SANTA BARBARA, Calif. -- As Steve Garcia rumbled slowly down State Street on a recent evening here, he was treated more like a one-man parade than a police officer working a beat.
A little boy looked up from his ice cream cone and sighed, "Awesome!" A carload of people flashed him the thumbs-up sign. Patrons of an open-air bar jumped up and cheered.
The object of admiration wasn't the 14-year veteran of the Santa Barbara Police Department but rather, his fancy wheels.
Sporting a flashy paint job, low-slung tires, mag wheels and chromed engine parts, Garcia's car is not your standard-issue police unit.
Dubbed "the lower-rider cop car" by its admirers, the spiffy vehicle first hit the streets last month as a public-relations move aimed at the teens who cruise State Street, an old Santa Barbara tradition.
But the street-legal cruiser that authorities prefer to call a "customized painted police car" has since rolled into the hearts of even more mature residents.
"That's pretty styling," Don Knauss, a 31-year-old optician, called after the police car as it traveled beside cars packed with teen-agers.
Styling, indeed, the 1986 Chevrolet Malibu that has already seen 86,000 miles in the line of duty now features a $6,000 paint job that was donated by area merchants.
Brilliant blue with sparkling metal flakes and a black lacy pattern, the detailing includes pin striping (gold and green) and two elaborate murals that would be at home on the side of any van.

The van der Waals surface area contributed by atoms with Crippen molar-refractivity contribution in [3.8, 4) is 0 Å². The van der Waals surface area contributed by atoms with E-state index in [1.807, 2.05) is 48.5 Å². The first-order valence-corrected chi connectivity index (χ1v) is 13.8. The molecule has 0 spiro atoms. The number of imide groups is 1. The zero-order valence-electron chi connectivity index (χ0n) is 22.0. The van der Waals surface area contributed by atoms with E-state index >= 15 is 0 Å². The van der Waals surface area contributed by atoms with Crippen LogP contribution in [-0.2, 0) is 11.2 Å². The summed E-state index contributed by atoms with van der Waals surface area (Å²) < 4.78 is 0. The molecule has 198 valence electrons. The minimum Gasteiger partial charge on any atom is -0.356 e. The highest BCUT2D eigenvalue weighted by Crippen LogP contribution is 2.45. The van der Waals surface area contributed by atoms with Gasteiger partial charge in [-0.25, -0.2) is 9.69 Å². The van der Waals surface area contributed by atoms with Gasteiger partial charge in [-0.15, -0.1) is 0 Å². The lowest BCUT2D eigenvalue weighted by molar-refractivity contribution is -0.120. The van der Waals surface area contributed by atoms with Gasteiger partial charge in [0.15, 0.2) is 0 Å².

The hood features an airbrushed image of the Santa Barbara Mission based on an antique photograph. On the trunk is a rendering of "RoboCop," the futuristic robot policeman of movie fame.
Unlike a traditional low-rider, the car does not have a hydraulic suspension system, so it cannot be raised and lowered, or "bounced," in the manner of traditional cruisers. The omission doesn't seem to dampen the effect.
"It shows the public that even the police department has a sense of humor," said Misty Jackson, a 17-year-old Explorer Scout at the Santa Barbara Police Department.
Authorities decided to customize the police car, which was scheduled to be retired, in the wake of last November's killing of a Hispanic man enrolled at Santa Barbara City College.
The investigation led to criticism of the department for a lack of sensitivity to the city's sizable Hispanic community, said Lt. Jim Nalls.